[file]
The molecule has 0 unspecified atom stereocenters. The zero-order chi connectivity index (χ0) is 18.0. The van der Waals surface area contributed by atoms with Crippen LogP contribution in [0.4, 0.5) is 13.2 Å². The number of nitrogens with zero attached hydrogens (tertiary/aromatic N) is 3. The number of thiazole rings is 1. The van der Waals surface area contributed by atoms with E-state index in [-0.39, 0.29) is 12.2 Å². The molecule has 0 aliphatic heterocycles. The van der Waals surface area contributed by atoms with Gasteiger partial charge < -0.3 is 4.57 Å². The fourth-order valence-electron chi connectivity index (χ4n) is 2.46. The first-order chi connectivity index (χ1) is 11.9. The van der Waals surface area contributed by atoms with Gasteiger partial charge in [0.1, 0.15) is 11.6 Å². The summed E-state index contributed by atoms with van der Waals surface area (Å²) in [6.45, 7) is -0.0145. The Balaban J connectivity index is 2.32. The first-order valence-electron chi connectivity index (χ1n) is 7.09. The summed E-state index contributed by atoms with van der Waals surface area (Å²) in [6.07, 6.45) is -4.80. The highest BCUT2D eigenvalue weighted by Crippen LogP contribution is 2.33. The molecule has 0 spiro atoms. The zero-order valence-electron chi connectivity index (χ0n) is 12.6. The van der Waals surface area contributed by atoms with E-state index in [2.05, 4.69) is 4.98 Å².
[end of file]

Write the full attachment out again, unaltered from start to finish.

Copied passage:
The molecule has 0 unspecified atom stereocenters. The zero-order chi connectivity index (χ0) is 18.0. The van der Waals surface area contributed by atoms with Crippen LogP contribution in [0.4, 0.5) is 13.2 Å². The number of nitrogens with zero attached hydrogens (tertiary/aromatic N) is 3. The number of thiazole rings is 1. The van der Waals surface area contributed by atoms with E-state index in [-0.39, 0.29) is 12.2 Å². The molecule has 0 aliphatic heterocycles. The van der Waals surface area contributed by atoms with Gasteiger partial charge < -0.3 is 4.57 Å². The fourth-order valence-electron chi connectivity index (χ4n) is 2.46. The first-order chi connectivity index (χ1) is 11.9. The van der Waals surface area contributed by atoms with Gasteiger partial charge in [0.1, 0.15) is 11.6 Å². The summed E-state index contributed by atoms with van der Waals surface area (Å²) in [6.45, 7) is -0.0145. The Balaban J connectivity index is 2.32. The first-order valence-electron chi connectivity index (χ1n) is 7.09. The summed E-state index contributed by atoms with van der Waals surface area (Å²) in [6.07, 6.45) is -4.80. The highest BCUT2D eigenvalue weighted by Crippen LogP contribution is 2.33. The molecule has 0 spiro atoms. The zero-order valence-electron chi connectivity index (χ0n) is 12.6. The van der Waals surface area contributed by atoms with E-state index in [2.05, 4.69) is 4.98 Å².